And here is a portrait by Zoffany of (in order from left to right) Mr Lewis, Mr Munden and Mr Quick. Mr Lewis played the part of Faulklad in The Rivals.
Now to Harry Woodward......our leading man.
He was one of the finest comedians of the eighteenth century and he made his first appearance as Rich's pupil at Covent Garden in 1730, when quite a boy.
He was born in 1717. His father was a tallow-chandler, and Harry was educated at Merchant Taylor's. Leaving Rich’s company at Covetn Gadren, he went over to Drury Lane in 1738, where he became a favorite.
…his face was of a serious cast; but the moment he opened his mouth upon the stage, a certain ludicrous air laid hold of his features, and every muscle ranged itself on the side of levity.
The very tone of his voice inspired comic ideas.
Although Kitty Clive was admirable as Katherine in "Taming of the Shrew," she seemed to be overborne by the extravagant and triumphant grotesqueness of Woodward's Petruchio, and to be as much overawed by his manner of acting as the lady is supposed to be in the play.
So naturally graceful was he, that it was said he could not throw himself into an ungraceful attitude.
‘He made his last appearance at Covent Garden in 1777, and died in the same year.
Here is Mr Lee Lewes who played Fag:
Mrs Lessingham,I cannot find a picture of,but she was interesting neverthe less.She had a variety of names,and was not only an actress….she was ahem, a lady of the night. She was the mistress of John Derrick, the drunken poet and author of the notorious Harris’s List of Prostitutes plying their trade in the Covent Garden area of London.
Hallie Rubenhold in her book The Covent Garden Ladies writes:
When the list appeared, his only rich relation, an aunt in Dublin, sent an emissary to London. Derrick was away, so he was entertained in their filthy garret by "Mrs Derrick", Jane Lessingham, an actress and prostitute. The aunt disinherited Derrick, and the mistress promptly left him for a richer man.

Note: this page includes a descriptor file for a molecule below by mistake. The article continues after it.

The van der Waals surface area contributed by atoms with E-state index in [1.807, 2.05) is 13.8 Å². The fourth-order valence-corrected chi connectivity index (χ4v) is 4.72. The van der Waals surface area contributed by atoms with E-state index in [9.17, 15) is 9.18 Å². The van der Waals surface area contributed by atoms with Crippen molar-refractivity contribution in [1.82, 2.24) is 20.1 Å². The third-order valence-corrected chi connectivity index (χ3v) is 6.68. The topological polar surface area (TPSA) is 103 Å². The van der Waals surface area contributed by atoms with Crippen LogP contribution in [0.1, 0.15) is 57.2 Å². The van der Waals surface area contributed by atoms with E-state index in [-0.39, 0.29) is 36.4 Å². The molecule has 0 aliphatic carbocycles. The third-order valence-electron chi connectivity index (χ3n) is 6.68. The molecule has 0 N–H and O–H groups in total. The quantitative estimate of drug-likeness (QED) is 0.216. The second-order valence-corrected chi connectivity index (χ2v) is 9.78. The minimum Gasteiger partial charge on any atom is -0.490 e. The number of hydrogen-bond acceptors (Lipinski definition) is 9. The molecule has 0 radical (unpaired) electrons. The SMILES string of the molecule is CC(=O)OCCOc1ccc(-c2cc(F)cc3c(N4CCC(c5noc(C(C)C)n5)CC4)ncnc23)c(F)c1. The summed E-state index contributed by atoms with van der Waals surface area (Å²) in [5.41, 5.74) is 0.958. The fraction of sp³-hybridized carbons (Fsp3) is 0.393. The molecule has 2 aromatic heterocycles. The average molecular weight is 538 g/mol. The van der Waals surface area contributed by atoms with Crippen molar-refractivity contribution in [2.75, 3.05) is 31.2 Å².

The richer man was Sir William Addington, a magistrate who gave Mrs lessingham (nee hemet and previously "Mrs"Derrick) a gift of 2 acres of land in Hampstead, then a separate village not part of Londond,. of waste at Gibbet Hill, west of the road to North End, where she employed the builder Bradley to erect a house. This casued problems with the locals.
Henry White, another builder, led protestors who, claiming that she was not a copyholder and was not entitled to the grant, filled in the excavations.
In 1776 she overcame the technicality by buying a cottage at Littleworth and succeeded in building Heath Lodge in the centre of the heath, a three-storyed cube with a central semicircular bay and flanking two-storeyed wings designed by James Wyatt , no less,on the model of a villa in Italy. Mrs. Lessingham who died in. 1783 left the house to Thomas Harris the, manager of Covent Garden theatre, but he leased it to William, Lord Byron (d. 1798), the poet's great-uncle, in 1784..
Some interesting gossip there ,I'm sure you will agree.
Miss Barsanti, eventually became Mrs Daly when she married the proprietor of the Dublin theatre in Ireland, and her performances there inspired the young Dorothea Jordan who, in her turn, became one of the most famous actresses of the 18th century.
I do hope you have enjoyed meeting the first cast of The Rivals ;-)